It's already March, which means spring is right around the corner. Here in Sacramento it felt like spring had already arrived back in February, so I was feeling pretty weird about still having autumn/winter decor in our living room, especially the fall colored bunting that I sewed back in October.
Solution: A Spring Garland!
project bags last month to help me reduce my fabric stash in preparation for our move. This was one of my bags, and I used scraps that I had left over from a few projects to create this polka dot garland. It took me two days to cut everything and sew it all together, but if you get an earlier start than I did I'm sure you could do it in one!
I was inspired by this Valentines garland, but I didn't stiffen the fabrics so they don't have as much dimensionality. Instead, my polka dots are relaxed and give our living room a beachy feel.
This project is pretty easy: all you need is a little bit of fabric and a basic knowledge of a sewing machine. You can even sew the dots by hand and attach them to a ribbon, bias tape, or yarn if you don't have a machine.
So here is a quick little how-to.
- 1/2 yard of "ribbon fabric" (this is the fabric that will run the length of the banner)
- 120 sq. in. or 12x10 cut of 6 different coordinating fabrics (referred to as A, B, C, D, E, and F)
- Scratch paper
- A sewing machine [or just a sewing needle if you forgo the ribbon making process and do the rest by hand]
- Scissors and optionally a rotary cutter and cutting mat
1. Start off by cutting some paper pattern pieces. The garland is made up of concentric circle polka dots, so cut out paper circles in three sizes, each a little smaller than the other. My largest circle was about 3.5 inches in diameter, then 3 in, and 2.5.
Use a mug, cup, or jar to trace your circles onto the paper.
2. Cutting the dots.
Trace your pattern pieces onto the wrong side of fabric and cut out circles.
If you are using 3.5 in. circles, a 132 in. ribbon, and 1 in spacing like I did you will need 26 dot groups and 78 dots total.
You can use whatever fabric groupings you like, but if you want really specific directions this next part is for you.
Here is how many circles I cut in each fabric:
- Fabric A and B:
- 5 large dots
- 4 medium dots
- 4 small dots
- Fabric C and D:
- 4 large dots
- 5 medium dots
- 4 small dots
- Fabric E and F:
- 4 large dots
- 4 medium dots
- 5 small dots
Make sure you have a cat to oversee your work:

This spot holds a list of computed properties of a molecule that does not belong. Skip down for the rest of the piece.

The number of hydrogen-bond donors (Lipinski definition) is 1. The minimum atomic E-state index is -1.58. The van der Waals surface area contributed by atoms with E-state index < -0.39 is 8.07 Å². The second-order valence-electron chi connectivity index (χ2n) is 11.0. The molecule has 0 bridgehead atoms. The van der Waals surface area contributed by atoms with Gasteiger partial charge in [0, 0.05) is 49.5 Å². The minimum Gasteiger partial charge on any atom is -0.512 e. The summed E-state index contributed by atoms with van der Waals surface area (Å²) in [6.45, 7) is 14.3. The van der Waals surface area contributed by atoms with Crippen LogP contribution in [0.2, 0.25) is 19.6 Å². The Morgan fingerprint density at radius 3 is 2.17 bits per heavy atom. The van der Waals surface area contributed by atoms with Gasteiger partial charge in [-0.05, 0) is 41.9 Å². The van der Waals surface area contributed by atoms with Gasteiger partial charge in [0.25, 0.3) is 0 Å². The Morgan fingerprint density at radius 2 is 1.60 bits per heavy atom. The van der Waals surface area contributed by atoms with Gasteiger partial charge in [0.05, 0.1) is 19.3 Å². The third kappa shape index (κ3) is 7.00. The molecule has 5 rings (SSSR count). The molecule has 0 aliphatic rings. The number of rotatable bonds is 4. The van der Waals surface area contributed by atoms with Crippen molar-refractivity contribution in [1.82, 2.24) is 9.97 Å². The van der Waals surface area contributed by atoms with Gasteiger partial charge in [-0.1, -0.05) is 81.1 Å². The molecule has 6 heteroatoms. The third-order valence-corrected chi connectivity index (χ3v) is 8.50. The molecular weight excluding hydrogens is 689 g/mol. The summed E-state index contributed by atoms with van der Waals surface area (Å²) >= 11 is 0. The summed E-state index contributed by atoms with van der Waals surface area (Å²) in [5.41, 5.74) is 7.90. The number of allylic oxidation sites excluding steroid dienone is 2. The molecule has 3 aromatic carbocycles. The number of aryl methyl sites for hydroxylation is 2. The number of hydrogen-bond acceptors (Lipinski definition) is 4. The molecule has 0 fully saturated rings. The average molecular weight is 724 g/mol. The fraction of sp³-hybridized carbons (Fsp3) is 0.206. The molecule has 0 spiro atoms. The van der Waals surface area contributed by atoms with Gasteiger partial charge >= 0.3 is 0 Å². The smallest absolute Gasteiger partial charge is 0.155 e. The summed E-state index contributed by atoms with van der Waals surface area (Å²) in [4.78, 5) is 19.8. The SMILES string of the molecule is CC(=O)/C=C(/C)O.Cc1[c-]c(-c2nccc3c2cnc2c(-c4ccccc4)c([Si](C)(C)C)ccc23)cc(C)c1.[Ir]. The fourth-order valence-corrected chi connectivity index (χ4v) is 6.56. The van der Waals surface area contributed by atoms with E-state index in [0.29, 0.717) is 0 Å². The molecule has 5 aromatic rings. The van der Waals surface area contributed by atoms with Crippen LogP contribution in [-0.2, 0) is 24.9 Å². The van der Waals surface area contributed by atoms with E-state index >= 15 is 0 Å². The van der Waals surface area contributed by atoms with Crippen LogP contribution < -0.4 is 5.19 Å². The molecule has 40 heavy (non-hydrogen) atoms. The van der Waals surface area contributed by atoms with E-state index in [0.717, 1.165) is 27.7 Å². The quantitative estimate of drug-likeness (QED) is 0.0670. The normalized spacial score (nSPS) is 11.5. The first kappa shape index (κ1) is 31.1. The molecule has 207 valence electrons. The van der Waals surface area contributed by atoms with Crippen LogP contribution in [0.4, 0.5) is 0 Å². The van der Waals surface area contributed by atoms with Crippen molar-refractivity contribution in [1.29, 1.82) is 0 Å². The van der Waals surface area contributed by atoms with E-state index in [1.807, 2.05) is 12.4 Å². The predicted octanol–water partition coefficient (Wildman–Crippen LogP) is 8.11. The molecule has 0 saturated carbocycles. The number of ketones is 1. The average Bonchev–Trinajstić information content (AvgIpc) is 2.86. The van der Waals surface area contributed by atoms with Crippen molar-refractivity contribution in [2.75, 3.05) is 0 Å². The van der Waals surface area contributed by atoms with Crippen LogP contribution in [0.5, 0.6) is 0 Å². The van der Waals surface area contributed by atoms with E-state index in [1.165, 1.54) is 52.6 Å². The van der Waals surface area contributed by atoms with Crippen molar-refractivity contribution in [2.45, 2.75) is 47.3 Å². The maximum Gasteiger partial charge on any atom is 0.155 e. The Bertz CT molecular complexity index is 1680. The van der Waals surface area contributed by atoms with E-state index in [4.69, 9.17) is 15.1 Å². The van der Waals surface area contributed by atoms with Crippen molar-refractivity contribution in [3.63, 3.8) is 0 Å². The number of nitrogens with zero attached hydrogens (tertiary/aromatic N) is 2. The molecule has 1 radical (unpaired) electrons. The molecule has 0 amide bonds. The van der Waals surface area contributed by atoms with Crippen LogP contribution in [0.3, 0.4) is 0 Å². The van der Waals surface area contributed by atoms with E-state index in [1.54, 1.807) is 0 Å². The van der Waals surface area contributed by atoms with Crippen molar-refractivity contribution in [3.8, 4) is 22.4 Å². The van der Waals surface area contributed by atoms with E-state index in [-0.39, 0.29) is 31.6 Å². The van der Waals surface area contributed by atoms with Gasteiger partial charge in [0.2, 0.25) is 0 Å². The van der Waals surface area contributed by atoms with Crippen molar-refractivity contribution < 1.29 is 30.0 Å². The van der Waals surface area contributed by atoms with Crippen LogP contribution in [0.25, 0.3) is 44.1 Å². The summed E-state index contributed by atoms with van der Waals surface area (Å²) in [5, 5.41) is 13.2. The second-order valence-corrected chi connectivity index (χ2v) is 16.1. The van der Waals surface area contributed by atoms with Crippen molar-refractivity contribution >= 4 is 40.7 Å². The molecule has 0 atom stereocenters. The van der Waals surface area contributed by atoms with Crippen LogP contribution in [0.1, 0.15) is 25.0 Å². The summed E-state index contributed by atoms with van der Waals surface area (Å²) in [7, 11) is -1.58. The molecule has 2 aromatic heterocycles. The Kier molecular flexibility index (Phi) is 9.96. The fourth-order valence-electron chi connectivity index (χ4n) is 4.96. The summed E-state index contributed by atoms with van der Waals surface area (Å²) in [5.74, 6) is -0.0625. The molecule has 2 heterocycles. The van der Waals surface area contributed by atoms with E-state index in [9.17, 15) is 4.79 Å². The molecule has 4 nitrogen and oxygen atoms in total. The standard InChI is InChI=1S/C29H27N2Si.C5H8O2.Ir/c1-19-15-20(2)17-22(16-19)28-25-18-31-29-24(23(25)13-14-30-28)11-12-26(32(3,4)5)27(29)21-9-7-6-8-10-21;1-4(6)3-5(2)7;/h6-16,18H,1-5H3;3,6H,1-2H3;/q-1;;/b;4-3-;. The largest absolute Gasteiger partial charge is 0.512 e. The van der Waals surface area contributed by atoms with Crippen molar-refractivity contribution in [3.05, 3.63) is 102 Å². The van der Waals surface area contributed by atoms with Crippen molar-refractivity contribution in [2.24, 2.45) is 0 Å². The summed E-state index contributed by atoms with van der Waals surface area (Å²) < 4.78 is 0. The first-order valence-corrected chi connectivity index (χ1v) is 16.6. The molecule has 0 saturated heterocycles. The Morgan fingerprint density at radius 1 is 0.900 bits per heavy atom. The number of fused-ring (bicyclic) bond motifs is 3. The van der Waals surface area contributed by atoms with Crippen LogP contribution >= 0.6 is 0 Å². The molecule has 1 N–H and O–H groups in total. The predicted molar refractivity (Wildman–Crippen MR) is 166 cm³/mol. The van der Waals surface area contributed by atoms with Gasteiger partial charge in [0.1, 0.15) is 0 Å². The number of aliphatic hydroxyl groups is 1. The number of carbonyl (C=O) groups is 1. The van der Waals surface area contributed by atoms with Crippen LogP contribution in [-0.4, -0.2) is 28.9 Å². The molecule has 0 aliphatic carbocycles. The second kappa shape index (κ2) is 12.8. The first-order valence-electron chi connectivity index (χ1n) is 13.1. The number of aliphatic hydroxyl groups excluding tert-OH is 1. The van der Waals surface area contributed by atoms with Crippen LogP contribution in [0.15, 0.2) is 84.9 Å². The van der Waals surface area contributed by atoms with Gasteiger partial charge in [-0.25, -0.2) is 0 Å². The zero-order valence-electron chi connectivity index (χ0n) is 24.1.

3. Now the fun part: arrange your dots into groupings you like.
Play around with different placements and orders. I also oriented the fabrics differently on the dots: the checks are sometimes at a diagonal and sometimes straight up and down.
Take each dot and sew down the center of the smallest dot, making sure to lock your stitches. Try to avoid sewing over the edge of the inner circle, otherwise your fabric might bunch up and cause a big mess with your machine. Trim excess thread.
This was, apart from the cutting of the circles, the most time consuming step. Do it systematically, moving finished pieces to a new surface so you don't miss any.
If you followed my count, there should be 26 sewn dots!
5. Making the ribbon.
****Note: I did this along the grain (weft, or width wise). You can use bias tape or cut along the bias, but it might give some unwanted stretch. For me this project was all about working with scraps and what I have.****
I measured out three 2-in. wide strips of fabric and my fabric was 44 in. wide, giving me a total length of about 132 in.
Mark and cut 2-in. wide strips along the width of fabric. Use a rotary cutter if you have one, a pair of scissors and a steady hand, or...
...snip it and rip it, if that is your preferred method.
Sew ends together and trim excess thread.
Press seams out so they look like so:
Now you should have one long ribbon. Here's what to do with the raw ends:
Fold them over and press. Then sew in ends:
The next part can be done in parts as I describe or all at once. I find it comes out better in two steps, though.
Go through the length of your fabric and press it in half.
Then go back and press each half in half so that the raw edges are facing in like so:
Now you should have a nice long 1/2 in wide ribbon on which to sew your polka dots:
Ignore my linty ironing board.
6. Attaching the dots.
Go through and pin your polka dots to the ribbon, about an in. apart from each other, making sure to tuck them inside the opening. I left about 7 in. at either end of the ribbon.
7. Now sew along the length of the ribbon, being sure to take out pins as you go so we don't have any broken needles or injured eyes from flying pin fragments.
Et voilà! A lovely Polka Dot Garland.
Use solid fall colored felt for the polka dots and yarn in place of ribbon for a festive autumn garland.
Christmas colored felt or Christmas patterns for polka dots sewed to a festive velvet ribbon.
Cut and glue paper polka dots in fun patterns of card stock. Punch holes at tops and tie to a length of twine or yarn.